• besides Differed and Forward Renderings, Clustered Forward Rendering can also be implemented
  • the different rendering modes can be used with corresponding Switch modes
  • only Switch has the selection between these three rendering modes
  • Shinoyama ran a user-made game for Switch, which was Casa Barragan by Makaya Kenichi
  • only the resolution was changed due to the burden caused by some objects
  • the demonstration ran at 720p, but if adjusted it should be able to run at 1080p.

Here’s a tech demo that was shown at the panel:

Source / Via

24 thoughts on “Nintendo And Epic Explain Process Of Bringing Unreal 4 Engine To Nintendo Switch”

    1. Why Unreal Engine? Retro most certainly already have their own engine and code, and getting anything to run at 60 FPS in UE4 is not a trivial task. I’m not sure if I’d want to play a Metroid at 30 FPS.

      UE4 is a nice engine, for sure, but it’s not for every game.

      1. As you already written. UE 4 is a game engine and is a choice of the companys to create their own games and bring them to the Switch with this engine.

        The most important part of this engine is the simply Press a button for port the game to the Switch.

      2. Well, the portability aspect of UE4 is important, for sure. However, as a first party Nintendo developer, however, they certainly won’t be bringing their games too much more than just the Switch, so the portability aspect loses in meaning a lot. The performance aspect, on the other hand, is quite important for a Metroid game, and with UE4, achieving a solid 60 FPS is certainly no easy task for any somewhat large game. A custom engine would definitely make this a lot easier. Of course they could just be aiming for 30 FPS, in which case UE4 would probably be fine, but as mentioned above, I’m not sure if I’d want a Metroid in 30 FPS.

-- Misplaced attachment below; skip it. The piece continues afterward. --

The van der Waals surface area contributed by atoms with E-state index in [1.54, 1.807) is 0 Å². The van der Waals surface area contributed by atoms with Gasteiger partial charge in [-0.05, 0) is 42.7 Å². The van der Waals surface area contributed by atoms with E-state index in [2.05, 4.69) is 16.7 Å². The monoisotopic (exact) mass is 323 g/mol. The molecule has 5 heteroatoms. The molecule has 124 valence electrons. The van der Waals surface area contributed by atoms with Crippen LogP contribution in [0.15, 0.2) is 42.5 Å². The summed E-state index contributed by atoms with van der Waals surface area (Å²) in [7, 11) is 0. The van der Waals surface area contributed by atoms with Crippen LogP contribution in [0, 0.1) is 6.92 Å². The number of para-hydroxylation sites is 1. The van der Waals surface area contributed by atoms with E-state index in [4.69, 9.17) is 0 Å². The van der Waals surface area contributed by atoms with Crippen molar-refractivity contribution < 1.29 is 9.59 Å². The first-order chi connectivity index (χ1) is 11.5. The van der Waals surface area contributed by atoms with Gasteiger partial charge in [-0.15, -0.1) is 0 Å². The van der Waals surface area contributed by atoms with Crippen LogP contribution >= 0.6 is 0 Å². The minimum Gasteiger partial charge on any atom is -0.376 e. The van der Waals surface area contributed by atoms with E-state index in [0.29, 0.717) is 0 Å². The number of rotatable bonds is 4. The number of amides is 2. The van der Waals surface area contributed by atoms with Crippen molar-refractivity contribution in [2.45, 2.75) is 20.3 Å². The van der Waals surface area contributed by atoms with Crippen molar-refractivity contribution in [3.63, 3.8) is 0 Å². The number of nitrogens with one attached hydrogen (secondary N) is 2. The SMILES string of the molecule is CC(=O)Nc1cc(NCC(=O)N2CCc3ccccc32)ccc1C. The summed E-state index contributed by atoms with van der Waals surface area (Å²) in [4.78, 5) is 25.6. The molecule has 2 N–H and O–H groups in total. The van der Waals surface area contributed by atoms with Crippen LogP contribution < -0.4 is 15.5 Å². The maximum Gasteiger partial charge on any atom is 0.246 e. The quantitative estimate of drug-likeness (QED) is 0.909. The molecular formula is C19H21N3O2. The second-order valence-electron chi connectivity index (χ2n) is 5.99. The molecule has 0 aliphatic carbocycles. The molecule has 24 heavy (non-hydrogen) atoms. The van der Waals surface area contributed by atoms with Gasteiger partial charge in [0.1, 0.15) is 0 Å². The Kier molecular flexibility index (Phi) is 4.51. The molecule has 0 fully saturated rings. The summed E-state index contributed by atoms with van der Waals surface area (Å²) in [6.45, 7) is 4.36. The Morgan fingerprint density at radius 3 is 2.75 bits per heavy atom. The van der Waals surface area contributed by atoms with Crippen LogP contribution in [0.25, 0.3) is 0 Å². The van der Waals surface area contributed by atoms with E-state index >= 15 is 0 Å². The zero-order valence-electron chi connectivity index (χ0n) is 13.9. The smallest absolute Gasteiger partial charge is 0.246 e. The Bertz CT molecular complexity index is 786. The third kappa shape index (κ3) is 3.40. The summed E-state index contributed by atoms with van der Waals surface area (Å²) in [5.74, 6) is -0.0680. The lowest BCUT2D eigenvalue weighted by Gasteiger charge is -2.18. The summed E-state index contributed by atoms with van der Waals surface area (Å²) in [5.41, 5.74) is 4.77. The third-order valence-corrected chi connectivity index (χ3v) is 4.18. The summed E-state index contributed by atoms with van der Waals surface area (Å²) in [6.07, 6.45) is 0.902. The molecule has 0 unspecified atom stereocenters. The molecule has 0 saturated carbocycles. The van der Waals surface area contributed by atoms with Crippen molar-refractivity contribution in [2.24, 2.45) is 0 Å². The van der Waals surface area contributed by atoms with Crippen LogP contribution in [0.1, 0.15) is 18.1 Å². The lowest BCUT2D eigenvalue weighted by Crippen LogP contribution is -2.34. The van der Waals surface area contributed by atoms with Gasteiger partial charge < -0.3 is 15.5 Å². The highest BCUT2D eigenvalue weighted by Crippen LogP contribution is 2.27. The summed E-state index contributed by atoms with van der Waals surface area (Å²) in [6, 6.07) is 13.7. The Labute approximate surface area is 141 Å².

1. This is wonderful news! This really shows the actual capacity of the Switch! I know the Switch has some tricks up its sleeves, and with the help of Epic and their UE4, the Switch can really shine and demonstrate the world how powerful it really is!

  2. “Switch uses PC architecture”

    Huh? Did they really word it like this? This is wrong on a couple of levels. Most notably, the Switch uses an ARM processor, whereas PCs usually use an x86 processor. I’m really confused as what the meant with that statement.

      1. Well, I’m not sure if that’s true. I’d say if anything, they might have taken the Linux source code and modified it greatly to suit their needs, but even that is questionable in my opinion. Even if that was the case, I think similarities between an actual Linux (PC) OS would be so minimal that development would benefit from it too much.

        Not saying that this is how it is, of course. I just can’t really imagine that the Switch has too much in common with a Linux PC.

      2. I’ve found Android in the terms, also nVidia had already working drivers for Android. Probably it’s Android (Linux core).

  3. I recently found a switch on my train journey to work, I formated it and kept it not using it though. It had Arms in there and a 64gb sd in there.